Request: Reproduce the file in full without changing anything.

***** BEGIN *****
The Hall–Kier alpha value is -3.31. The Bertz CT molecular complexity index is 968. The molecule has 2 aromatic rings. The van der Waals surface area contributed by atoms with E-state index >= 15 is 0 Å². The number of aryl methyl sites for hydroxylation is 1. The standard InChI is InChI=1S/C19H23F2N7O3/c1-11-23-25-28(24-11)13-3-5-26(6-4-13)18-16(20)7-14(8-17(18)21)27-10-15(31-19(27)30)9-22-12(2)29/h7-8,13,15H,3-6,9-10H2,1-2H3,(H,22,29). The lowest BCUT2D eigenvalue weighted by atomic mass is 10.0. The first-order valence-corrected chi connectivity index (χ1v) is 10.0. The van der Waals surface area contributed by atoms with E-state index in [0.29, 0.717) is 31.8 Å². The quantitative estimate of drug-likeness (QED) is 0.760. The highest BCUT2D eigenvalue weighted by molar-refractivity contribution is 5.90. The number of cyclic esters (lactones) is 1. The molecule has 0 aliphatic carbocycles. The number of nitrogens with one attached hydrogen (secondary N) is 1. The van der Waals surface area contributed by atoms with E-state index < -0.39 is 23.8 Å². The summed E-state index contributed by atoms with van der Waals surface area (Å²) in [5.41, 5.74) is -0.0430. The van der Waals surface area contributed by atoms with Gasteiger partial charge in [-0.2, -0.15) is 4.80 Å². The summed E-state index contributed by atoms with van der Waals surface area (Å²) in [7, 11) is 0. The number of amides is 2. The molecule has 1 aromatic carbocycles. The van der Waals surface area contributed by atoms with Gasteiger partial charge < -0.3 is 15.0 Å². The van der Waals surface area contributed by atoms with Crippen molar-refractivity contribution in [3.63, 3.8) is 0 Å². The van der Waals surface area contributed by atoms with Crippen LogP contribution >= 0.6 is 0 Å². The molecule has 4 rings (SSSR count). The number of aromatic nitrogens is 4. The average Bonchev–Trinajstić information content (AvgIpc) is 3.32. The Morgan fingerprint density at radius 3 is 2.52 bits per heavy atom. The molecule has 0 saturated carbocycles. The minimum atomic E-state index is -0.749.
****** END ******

The Hall–Kier alpha value is -3.31. The Bertz CT molecular complexity index is 968. The molecule has 2 aromatic rings. The van der Waals surface area contributed by atoms with E-state index >= 15 is 0 Å². The number of aryl methyl sites for hydroxylation is 1. The standard InChI is InChI=1S/C19H23F2N7O3/c1-11-23-25-28(24-11)13-3-5-26(6-4-13)18-16(20)7-14(8-17(18)21)27-10-15(31-19(27)30)9-22-12(2)29/h7-8,13,15H,3-6,9-10H2,1-2H3,(H,22,29). The lowest BCUT2D eigenvalue weighted by atomic mass is 10.0. The first-order valence-corrected chi connectivity index (χ1v) is 10.0. The van der Waals surface area contributed by atoms with E-state index in [0.29, 0.717) is 31.8 Å². The quantitative estimate of drug-likeness (QED) is 0.760. The highest BCUT2D eigenvalue weighted by molar-refractivity contribution is 5.90. The number of cyclic esters (lactones) is 1. The molecule has 0 aliphatic carbocycles. The number of nitrogens with one attached hydrogen (secondary N) is 1. The van der Waals surface area contributed by atoms with E-state index < -0.39 is 23.8 Å². The summed E-state index contributed by atoms with van der Waals surface area (Å²) in [5.41, 5.74) is -0.0430. The van der Waals surface area contributed by atoms with Gasteiger partial charge in [-0.2, -0.15) is 4.80 Å². The summed E-state index contributed by atoms with van der Waals surface area (Å²) in [7, 11) is 0. The number of amides is 2. The molecule has 1 aromatic carbocycles. The van der Waals surface area contributed by atoms with Gasteiger partial charge < -0.3 is 15.0 Å². The van der Waals surface area contributed by atoms with Crippen molar-refractivity contribution in [3.63, 3.8) is 0 Å². The van der Waals surface area contributed by atoms with Crippen LogP contribution >= 0.6 is 0 Å². The molecule has 4 rings (SSSR count). The number of aromatic nitrogens is 4. The average Bonchev–Trinajstić information content (AvgIpc) is 3.32. The Morgan fingerprint density at radius 3 is 2.52 bits per heavy atom. The molecule has 0 saturated carbocycles. The minimum atomic E-state index is -0.749.